Exactly one year ago today, Zero Hedge was 'enjoying' our suspension by Twitter after we pointed out that scientists from the Wuhan Institute of Virology had been experimenting on bat coronaviruses, and that investigators trying to determine the origins of the COVID-19 outbreak might want to have a word with them.
We later reported that the same scientists had been using 'gain-of-function' research to make bat coronaviruses more transmissible to human beings - for which they were roundly criticized in 2015.
Thus, it seemed only logical that the possibility of a lab escape at 'ground zero' was at least non-zero, and should be investigated alongside the 'natural origin' theory which posits that the virus jumped from bats to an intermediary species, which then infected a cluster of people at a Wuhan wet market. According to a study published in The Lancet, 66% of patients admitted to Wuhan hospitals (27 out of 41) as of January 2nd, 2020 had been exposed to the Huanan seafood market.
Since then, the lab leak hypothesis has gained traction - and has been elevated to let's at least investigate status by legitimate bodies.
Three weeks ago, the US State Department announced that while they haven't determined whether the COVID-19 pandemic "began through contact with infected animals or was the result of an accident at a laboratory in Wuhan, China," the US government "has reason to believe that several researchers inside the WIV became sick in autumn 2019, before the first identified case of the outbreak, with symptoms consistent with both COVID-19 and common seasonal illnesses."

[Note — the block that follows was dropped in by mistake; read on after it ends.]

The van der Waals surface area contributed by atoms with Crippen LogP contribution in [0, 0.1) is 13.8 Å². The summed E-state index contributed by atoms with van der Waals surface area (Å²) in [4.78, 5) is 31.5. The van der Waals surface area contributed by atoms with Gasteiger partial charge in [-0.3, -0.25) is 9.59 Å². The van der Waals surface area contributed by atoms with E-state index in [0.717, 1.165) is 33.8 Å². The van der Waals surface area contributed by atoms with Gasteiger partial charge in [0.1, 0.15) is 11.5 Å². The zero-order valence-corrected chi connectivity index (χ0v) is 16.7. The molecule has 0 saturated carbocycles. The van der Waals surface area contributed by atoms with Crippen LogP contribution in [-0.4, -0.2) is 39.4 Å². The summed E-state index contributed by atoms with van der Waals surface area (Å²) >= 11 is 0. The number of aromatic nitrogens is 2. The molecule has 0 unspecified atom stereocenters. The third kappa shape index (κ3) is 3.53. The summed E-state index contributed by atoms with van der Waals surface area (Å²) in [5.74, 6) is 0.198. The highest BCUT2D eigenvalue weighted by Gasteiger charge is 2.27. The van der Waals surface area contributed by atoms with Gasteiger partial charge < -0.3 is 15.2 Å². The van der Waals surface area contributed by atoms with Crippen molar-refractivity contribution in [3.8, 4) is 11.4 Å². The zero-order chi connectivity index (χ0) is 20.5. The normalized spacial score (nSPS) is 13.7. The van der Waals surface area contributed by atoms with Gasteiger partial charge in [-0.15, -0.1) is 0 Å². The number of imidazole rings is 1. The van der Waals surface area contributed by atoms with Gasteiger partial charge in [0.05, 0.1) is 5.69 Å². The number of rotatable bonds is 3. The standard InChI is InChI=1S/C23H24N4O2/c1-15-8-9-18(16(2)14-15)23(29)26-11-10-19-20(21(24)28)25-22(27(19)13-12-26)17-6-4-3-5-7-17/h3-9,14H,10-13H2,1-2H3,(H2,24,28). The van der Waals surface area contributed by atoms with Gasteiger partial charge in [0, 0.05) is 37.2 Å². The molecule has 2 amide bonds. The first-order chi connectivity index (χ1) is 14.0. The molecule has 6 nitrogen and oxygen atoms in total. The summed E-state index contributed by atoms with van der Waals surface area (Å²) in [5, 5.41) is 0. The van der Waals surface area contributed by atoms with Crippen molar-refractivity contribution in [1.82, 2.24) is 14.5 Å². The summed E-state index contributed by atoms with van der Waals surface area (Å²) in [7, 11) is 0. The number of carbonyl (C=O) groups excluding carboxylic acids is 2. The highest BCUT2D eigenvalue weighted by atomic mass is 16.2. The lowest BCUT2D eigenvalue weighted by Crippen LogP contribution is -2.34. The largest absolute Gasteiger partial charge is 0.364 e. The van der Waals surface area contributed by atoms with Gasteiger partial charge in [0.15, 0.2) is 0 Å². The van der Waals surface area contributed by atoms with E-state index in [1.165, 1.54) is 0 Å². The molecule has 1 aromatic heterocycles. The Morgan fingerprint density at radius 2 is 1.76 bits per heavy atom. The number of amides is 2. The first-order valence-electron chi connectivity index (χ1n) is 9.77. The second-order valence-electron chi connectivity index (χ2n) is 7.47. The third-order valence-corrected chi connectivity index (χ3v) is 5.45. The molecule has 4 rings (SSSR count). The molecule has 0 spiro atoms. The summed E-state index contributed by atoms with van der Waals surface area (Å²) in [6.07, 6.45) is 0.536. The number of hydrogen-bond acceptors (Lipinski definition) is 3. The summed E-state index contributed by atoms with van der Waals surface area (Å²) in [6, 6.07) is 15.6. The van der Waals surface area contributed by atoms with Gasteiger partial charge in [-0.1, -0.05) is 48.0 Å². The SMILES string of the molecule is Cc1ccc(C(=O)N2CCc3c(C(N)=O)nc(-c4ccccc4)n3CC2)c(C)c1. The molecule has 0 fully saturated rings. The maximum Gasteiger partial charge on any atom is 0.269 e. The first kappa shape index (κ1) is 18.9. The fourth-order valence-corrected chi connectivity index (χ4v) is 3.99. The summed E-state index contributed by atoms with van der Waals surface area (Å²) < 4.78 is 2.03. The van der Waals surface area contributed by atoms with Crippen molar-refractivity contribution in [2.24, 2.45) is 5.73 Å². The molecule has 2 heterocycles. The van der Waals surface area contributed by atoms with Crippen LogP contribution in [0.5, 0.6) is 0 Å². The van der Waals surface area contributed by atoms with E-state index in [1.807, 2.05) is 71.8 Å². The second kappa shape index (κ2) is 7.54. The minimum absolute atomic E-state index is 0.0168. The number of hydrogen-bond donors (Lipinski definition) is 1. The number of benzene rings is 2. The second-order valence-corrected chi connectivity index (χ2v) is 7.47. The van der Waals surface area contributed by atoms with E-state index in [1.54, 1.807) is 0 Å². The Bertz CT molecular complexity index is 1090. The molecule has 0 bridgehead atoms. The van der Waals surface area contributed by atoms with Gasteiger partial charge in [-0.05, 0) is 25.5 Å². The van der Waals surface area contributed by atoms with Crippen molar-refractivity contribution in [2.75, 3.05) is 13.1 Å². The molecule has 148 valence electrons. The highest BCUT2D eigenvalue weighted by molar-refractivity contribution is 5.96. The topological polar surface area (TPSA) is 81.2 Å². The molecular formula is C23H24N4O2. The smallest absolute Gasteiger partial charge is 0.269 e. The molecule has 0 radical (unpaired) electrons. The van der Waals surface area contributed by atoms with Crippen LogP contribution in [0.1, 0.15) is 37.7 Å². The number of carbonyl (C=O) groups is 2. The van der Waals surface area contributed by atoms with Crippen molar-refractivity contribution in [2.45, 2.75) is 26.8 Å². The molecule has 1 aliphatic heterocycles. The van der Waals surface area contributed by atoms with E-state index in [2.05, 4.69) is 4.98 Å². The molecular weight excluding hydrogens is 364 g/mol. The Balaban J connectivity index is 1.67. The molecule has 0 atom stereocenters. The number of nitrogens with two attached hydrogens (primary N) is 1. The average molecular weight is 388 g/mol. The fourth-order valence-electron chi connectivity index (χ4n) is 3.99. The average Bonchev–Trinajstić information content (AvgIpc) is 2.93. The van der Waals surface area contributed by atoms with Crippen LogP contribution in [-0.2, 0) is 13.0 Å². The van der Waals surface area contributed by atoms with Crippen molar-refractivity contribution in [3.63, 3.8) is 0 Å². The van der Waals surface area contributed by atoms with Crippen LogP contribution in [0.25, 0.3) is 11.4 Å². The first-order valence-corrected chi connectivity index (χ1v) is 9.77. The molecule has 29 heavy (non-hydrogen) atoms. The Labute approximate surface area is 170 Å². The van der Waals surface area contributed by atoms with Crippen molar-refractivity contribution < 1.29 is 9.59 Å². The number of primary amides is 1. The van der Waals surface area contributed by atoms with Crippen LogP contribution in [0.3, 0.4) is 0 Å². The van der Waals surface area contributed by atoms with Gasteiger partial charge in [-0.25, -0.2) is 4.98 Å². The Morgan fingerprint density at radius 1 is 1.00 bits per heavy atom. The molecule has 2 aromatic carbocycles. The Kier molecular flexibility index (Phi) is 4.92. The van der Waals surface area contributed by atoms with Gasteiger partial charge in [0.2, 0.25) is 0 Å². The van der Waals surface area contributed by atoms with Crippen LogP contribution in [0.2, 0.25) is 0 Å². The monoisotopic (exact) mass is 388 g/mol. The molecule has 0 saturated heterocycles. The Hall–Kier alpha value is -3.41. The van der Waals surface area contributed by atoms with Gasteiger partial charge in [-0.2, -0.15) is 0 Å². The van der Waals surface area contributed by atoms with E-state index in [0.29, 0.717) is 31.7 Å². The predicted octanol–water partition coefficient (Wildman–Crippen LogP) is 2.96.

And in late January, A World Health Organization (WHO) adviser who previously worked under President Clinton and then-Senator Joe Biden said that COVID-19 was most likely an accidental lab leak.
Which brings us to the Washington Post, whose editorial board on Sunday suggested that the lab leak hypothesis was "plausible" and "must be investigated."
Many scientists have speculated that the virus leaped from animals, such as bats, to humans, perhaps with an intermediate stop in another animal. This kind of zoonotic spillover has occurred before, such as in the West Africa Ebola outbreak in 2014.
But there is another pathway, also plausible, that must be investigated. That is the possibility of a laboratory accident or leak. It could have involved a virus that was improperly disposed of or perhaps infected a laboratory worker who then passed it to others.
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Update (0810ET): After publication, we learn that Chinese Ambassador, Cui Tianki, has called for the WHO to investigate the United States to see whether the pandemic may have originated here.
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The Post then notes that "Published papers show that some of these institutions have been very active in coronavirus research. The most active is the Wuhan Institute of Virology, where Shi Zhengli leads a research team that has extensively studied and experimented on bat coronaviruses that are very similar to the one that ignited the global pandemic."